8. The Equalities Challenge Unit (ECU) has published a report from the Athena Survey of Science, Engineering and Technology (ASSET) 2016. The survey found that women experienced disadvantage compared to men in levels of professional development and markers of esteem, and that more men than women had been formally promoted to their current posts. Women spent more time on teaching and administrative duties compared with men, who spent more time on research. A significantly larger proportion of women had taken parental leave and career breaks than men, and there were a number of perceived career disadvantages associated with this. A larger percentage of men were encouraged to apply for promotion, compared to women.

Industrial Strategy: Science and STEM skills – Commons S&T Committee

9. The House of Commons Science and Technology Committee published a report on 12 April considering two of the ten pillars of the Industrial Strategy – “science, research and innovation” and “developing skills”. On science, research and innovation, the Committee welcomes the additional £2B funding, but advocates a 3% of GDP target for public and private sector investment in R&D. It is broadly supportive of the Industrial Strategy Challenge Fund. On skills, the Committee states that the priority is encouraging understanding of science in pupils from an early age, but it also notes the importance on giving a firm commitment to EU researchers post-Brexit. The Committee is critical that the Industrial Strategy does not discuss and acknowledge the links between the issues it is addressing and Brexit.

Supporting Mental Health in University Accommodation

10. The UPP Foundation and Student Minds have released a new report on how universities can support student mental health, particularly those living in purpose built student accommodation. The report recommends a joined up approach of referral pathways and crisis policies, and the vital role played by accommodation staff, who need to be properly trained. It also identifies the need for better information and resources for students.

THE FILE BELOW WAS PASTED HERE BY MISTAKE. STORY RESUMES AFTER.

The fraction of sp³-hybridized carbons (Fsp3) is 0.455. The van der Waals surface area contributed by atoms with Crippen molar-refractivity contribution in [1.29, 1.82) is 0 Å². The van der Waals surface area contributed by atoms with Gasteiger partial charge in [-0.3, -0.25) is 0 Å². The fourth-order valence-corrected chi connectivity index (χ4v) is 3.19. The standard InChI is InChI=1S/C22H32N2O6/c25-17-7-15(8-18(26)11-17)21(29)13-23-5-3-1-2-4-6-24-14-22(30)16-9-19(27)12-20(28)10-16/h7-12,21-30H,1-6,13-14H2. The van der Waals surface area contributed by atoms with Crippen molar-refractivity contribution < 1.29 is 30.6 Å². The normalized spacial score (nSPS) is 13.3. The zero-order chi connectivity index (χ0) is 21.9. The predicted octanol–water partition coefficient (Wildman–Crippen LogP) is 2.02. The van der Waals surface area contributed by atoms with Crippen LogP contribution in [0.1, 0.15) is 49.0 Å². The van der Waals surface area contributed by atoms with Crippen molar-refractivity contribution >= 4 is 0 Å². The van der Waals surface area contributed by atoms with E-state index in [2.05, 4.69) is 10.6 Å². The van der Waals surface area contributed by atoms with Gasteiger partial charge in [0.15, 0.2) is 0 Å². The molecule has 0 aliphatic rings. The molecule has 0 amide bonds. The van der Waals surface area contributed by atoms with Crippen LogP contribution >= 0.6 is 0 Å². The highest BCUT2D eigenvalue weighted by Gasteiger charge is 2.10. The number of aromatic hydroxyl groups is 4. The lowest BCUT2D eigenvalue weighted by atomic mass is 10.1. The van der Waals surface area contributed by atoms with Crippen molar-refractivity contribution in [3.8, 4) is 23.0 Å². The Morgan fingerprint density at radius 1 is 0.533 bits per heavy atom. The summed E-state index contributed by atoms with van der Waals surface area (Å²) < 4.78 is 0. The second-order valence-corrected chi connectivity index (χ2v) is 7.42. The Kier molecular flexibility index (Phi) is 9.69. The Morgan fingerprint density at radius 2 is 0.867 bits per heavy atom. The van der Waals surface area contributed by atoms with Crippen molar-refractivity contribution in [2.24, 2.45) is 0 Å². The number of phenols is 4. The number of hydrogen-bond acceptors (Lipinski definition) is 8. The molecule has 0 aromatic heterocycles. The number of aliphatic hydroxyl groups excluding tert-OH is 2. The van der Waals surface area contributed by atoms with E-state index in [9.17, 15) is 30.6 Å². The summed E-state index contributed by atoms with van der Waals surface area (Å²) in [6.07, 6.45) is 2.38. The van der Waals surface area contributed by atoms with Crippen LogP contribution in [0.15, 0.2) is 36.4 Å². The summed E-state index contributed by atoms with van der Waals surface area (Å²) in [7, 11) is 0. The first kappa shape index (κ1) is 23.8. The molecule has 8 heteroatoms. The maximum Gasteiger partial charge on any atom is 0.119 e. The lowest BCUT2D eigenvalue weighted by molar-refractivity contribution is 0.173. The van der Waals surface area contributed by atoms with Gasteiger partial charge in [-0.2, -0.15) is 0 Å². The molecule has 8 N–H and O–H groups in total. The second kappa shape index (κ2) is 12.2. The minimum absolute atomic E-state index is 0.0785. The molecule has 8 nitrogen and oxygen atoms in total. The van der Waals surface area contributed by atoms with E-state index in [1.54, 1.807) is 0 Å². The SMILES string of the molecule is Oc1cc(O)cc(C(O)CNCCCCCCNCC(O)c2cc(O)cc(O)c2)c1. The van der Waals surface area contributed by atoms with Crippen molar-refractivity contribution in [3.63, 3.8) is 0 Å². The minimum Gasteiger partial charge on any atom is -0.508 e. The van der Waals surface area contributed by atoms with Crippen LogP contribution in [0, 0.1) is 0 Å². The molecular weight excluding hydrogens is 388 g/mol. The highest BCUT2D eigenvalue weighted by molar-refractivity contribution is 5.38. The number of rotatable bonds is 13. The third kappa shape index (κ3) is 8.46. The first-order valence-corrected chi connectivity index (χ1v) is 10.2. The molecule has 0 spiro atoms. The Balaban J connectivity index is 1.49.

HEPI report – Teacher Training

11. The Higher Education Policy Institute (HEPI) published a report on 27 April entitled Whither Teacher Education and Training. The paper reflects on recent policy changes in teacher training and the failure to meet targets for teacher training in the UK. It then makes a number of recommendations, from replacing the bursary system with new one of “forgivable fees”, to improving the supply chain, and treating all routes to qualified or accredited teacher status equally. There are further recommendations on the role of schools, career progression and a stable curriculum and assessment structure.

What Works? Student retention and Success

12. A new What Works? report on supporting students and student retention has been jointly published by the HEA, the Paul Hamlyn Foundation and Action on Access. This builds on a previous report in 2012, and 13 HEIs have participated in the work to help put the earlier findings into practice. The report sets out specific interventions made by the 13 HEIs and the impacts which these have had.

New NUS President

13. Shakira Martin has been elected the new President of the NUS, defeating the previous incumbent, Malia Bouattia.

Gavin Costigan

Director of Public Policy|Southampton
@CostiganGavin